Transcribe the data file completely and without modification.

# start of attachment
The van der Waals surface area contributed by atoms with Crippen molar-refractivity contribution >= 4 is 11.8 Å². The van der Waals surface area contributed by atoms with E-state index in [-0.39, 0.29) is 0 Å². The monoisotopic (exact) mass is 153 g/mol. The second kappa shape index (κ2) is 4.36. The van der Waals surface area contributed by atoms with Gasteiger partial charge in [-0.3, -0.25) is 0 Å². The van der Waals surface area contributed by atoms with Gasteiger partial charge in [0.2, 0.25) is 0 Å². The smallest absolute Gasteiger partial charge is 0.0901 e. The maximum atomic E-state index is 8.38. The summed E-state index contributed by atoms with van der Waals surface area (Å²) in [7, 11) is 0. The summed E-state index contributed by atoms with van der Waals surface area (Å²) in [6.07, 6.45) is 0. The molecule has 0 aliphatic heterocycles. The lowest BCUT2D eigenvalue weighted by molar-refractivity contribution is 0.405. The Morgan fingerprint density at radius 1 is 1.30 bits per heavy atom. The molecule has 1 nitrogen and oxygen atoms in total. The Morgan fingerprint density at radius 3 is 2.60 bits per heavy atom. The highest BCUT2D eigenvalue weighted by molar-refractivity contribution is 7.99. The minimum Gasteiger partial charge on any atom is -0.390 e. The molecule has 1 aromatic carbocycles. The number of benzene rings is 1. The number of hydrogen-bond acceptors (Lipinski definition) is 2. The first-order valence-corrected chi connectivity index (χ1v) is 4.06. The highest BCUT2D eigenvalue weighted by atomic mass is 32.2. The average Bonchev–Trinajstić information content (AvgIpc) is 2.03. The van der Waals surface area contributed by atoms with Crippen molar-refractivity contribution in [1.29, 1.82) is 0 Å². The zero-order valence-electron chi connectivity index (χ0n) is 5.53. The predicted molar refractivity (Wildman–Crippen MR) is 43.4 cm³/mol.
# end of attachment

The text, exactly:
The van der Waals surface area contributed by atoms with Crippen molar-refractivity contribution >= 4 is 11.8 Å². The van der Waals surface area contributed by atoms with E-state index in [-0.39, 0.29) is 0 Å². The monoisotopic (exact) mass is 153 g/mol. The second kappa shape index (κ2) is 4.36. The van der Waals surface area contributed by atoms with Gasteiger partial charge in [-0.3, -0.25) is 0 Å². The van der Waals surface area contributed by atoms with Gasteiger partial charge in [0.2, 0.25) is 0 Å². The smallest absolute Gasteiger partial charge is 0.0901 e. The maximum atomic E-state index is 8.38. The summed E-state index contributed by atoms with van der Waals surface area (Å²) in [7, 11) is 0. The summed E-state index contributed by atoms with van der Waals surface area (Å²) in [6.07, 6.45) is 0. The molecule has 0 aliphatic heterocycles. The lowest BCUT2D eigenvalue weighted by molar-refractivity contribution is 0.405. The Morgan fingerprint density at radius 1 is 1.30 bits per heavy atom. The molecule has 1 nitrogen and oxygen atoms in total. The Morgan fingerprint density at radius 3 is 2.60 bits per heavy atom. The highest BCUT2D eigenvalue weighted by molar-refractivity contribution is 7.99. The minimum Gasteiger partial charge on any atom is -0.390 e. The molecule has 1 aromatic carbocycles. The number of benzene rings is 1. The number of hydrogen-bond acceptors (Lipinski definition) is 2. The first-order valence-corrected chi connectivity index (χ1v) is 4.06. The highest BCUT2D eigenvalue weighted by atomic mass is 32.2. The average Bonchev–Trinajstić information content (AvgIpc) is 2.03. The van der Waals surface area contributed by atoms with Crippen molar-refractivity contribution in [1.29, 1.82) is 0 Å². The zero-order valence-electron chi connectivity index (χ0n) is 5.53. The predicted molar refractivity (Wildman–Crippen MR) is 43.4 cm³/mol.